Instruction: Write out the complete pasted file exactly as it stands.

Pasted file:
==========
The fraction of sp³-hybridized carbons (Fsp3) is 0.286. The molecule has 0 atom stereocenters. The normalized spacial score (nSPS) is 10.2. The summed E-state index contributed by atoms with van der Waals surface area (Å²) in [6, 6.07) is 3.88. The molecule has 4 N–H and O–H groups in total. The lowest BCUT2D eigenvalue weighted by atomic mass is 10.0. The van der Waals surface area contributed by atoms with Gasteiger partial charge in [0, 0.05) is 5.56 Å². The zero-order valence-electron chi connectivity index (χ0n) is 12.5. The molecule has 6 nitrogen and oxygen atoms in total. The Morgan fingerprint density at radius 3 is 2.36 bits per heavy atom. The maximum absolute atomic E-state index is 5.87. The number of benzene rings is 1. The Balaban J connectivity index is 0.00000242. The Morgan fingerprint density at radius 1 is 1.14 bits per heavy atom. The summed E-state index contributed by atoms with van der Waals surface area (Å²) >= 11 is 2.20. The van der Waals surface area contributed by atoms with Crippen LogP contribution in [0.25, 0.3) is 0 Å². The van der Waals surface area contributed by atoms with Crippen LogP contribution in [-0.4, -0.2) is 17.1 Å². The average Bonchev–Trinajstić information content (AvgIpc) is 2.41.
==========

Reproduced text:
The fraction of sp³-hybridized carbons (Fsp3) is 0.286. The molecule has 0 atom stereocenters. The normalized spacial score (nSPS) is 10.2. The summed E-state index contributed by atoms with van der Waals surface area (Å²) in [6, 6.07) is 3.88. The molecule has 4 N–H and O–H groups in total. The lowest BCUT2D eigenvalue weighted by atomic mass is 10.0. The van der Waals surface area contributed by atoms with Gasteiger partial charge in [0, 0.05) is 5.56 Å². The zero-order valence-electron chi connectivity index (χ0n) is 12.5. The molecule has 6 nitrogen and oxygen atoms in total. The Morgan fingerprint density at radius 3 is 2.36 bits per heavy atom. The maximum absolute atomic E-state index is 5.87. The number of benzene rings is 1. The Balaban J connectivity index is 0.00000242. The Morgan fingerprint density at radius 1 is 1.14 bits per heavy atom. The summed E-state index contributed by atoms with van der Waals surface area (Å²) >= 11 is 2.20. The van der Waals surface area contributed by atoms with Crippen LogP contribution in [0.25, 0.3) is 0 Å². The van der Waals surface area contributed by atoms with Crippen LogP contribution in [-0.4, -0.2) is 17.1 Å². The average Bonchev–Trinajstić information content (AvgIpc) is 2.41.